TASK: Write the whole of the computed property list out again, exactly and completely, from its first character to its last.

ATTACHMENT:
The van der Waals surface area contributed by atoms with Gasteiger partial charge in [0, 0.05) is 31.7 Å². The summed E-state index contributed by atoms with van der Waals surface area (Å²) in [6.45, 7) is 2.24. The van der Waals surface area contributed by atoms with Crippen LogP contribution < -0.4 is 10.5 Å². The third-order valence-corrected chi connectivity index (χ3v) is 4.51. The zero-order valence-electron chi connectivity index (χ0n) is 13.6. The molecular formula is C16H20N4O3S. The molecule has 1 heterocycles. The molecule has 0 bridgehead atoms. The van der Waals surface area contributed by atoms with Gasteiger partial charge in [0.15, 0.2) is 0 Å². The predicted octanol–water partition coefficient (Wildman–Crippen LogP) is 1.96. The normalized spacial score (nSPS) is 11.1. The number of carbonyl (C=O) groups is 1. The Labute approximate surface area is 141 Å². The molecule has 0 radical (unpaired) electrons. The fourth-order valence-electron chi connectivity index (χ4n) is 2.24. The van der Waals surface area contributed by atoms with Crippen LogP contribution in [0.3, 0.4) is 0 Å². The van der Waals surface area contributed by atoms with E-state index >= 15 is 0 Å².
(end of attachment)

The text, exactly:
The van der Waals surface area contributed by atoms with Gasteiger partial charge in [0, 0.05) is 31.7 Å². The summed E-state index contributed by atoms with van der Waals surface area (Å²) in [6.45, 7) is 2.24. The van der Waals surface area contributed by atoms with Crippen LogP contribution < -0.4 is 10.5 Å². The third-order valence-corrected chi connectivity index (χ3v) is 4.51. The zero-order valence-electron chi connectivity index (χ0n) is 13.6. The molecular formula is C16H20N4O3S. The molecule has 1 heterocycles. The molecule has 0 bridgehead atoms. The van der Waals surface area contributed by atoms with Gasteiger partial charge in [0.15, 0.2) is 0 Å². The predicted octanol–water partition coefficient (Wildman–Crippen LogP) is 1.96. The normalized spacial score (nSPS) is 11.1. The number of carbonyl (C=O) groups is 1. The Labute approximate surface area is 141 Å². The molecule has 0 radical (unpaired) electrons. The fourth-order valence-electron chi connectivity index (χ4n) is 2.24. The van der Waals surface area contributed by atoms with Crippen LogP contribution in [0.3, 0.4) is 0 Å². The van der Waals surface area contributed by atoms with E-state index >= 15 is 0 Å².